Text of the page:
Back in October I wrote that I had recently enrolled in a new degree program, and right now I’m deep into my second full semester. One of my courses is Issues in Biodiversity. In addition to doing a lot of reading and writing, we have all been tasked with designing a personal Biodiversity or Sustainability Action Plan for the semester. Some of my cohorts are elementary school teachers, and they’re devising wonderful projects that involve their students, such as planting a pollinator garden or creating compost for a community garden.
The assignment directions note, “Making a behavior change that positively impacts sustainability can be done simply through your choice in which products you buy, or how much you use your car.” As someone who doesn’t own a car, is an all-weather bicycle commuter, shops at farmers markets for a lot of my produce, carries all my groceries in my backpack, keeps my thermostat set at 65-67 degrees in the winter, and refuses to install central air conditioning, I jokingly said to some classmates, “What? I have to give up more?” But the idea of making a personal change struck me as a terrific challenge.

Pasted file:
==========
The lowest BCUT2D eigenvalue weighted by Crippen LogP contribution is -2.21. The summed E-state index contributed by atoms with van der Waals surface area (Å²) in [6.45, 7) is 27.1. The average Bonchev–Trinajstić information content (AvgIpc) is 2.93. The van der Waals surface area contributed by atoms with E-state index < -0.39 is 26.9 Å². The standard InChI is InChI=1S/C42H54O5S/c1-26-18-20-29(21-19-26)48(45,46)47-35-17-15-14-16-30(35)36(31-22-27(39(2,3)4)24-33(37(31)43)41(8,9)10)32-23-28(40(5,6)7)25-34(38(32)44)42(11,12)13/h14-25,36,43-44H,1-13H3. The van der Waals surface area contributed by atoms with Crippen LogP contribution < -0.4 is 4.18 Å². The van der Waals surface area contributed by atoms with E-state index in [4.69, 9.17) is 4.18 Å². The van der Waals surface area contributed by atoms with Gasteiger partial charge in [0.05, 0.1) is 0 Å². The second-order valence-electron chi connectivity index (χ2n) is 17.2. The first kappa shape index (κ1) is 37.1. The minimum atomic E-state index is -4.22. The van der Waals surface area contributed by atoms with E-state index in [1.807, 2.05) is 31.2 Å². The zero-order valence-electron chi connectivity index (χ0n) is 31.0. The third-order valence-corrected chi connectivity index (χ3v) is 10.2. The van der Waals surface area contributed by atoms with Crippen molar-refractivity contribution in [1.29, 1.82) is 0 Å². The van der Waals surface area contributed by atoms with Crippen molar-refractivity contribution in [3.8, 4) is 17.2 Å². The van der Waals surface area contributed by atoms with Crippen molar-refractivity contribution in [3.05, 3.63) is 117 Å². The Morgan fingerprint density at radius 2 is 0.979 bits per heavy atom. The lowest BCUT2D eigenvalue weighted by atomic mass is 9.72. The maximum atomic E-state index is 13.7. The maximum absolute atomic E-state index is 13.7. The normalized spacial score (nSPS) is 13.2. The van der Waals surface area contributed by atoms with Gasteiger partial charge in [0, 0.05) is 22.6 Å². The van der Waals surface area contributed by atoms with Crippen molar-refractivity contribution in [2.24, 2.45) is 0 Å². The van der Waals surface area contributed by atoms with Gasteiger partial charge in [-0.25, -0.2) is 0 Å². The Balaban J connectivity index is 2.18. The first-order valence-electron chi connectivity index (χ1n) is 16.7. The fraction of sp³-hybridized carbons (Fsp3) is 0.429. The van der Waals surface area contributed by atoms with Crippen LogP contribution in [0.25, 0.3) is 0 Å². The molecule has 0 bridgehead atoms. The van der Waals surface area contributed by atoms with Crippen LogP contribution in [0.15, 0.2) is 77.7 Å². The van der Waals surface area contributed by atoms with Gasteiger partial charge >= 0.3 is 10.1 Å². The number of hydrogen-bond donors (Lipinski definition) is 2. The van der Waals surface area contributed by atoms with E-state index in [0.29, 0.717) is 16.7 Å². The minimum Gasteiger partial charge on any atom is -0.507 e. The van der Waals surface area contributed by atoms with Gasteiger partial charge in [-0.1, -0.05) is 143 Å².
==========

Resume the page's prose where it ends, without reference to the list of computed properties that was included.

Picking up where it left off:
Lately I’ve been coming across articles claiming that veganism was less sustainable—less eco-friendly—than several omnivore diets. In some cases, the conclusions were based on false comparisons, like imagining that vegans lived solely on exotic foodstuffs with high carbon footprints (avocados, for example) and pitting them against omnis subsisting on locally grown organic meats and vegetables. Still, I found these articles to be somewhat troubling. Cowspiracy (2014) contributed to my decision to go vegan. Since its release, critics have debunked several facts presented in the documentary, especially the percentage of global greenhouse gas emissions produced by industrial farming. Nevertheless, it still seemed—at least to me—to make implicit sense that eating a plant based diet was more environmentally sustainable than one including animal products.
For my Action Plan, I’ve decided to investigate the sustainability and carbon footprint of my diet and see how many positive changes I can make. I’ll be blogging about my discoveries, the changes I make, and posting recipes here. This blog will also be linked to my Instagram account, so that people who like my food photos will have the opportunity to learn more about the ecology of their diet. Wish me luck!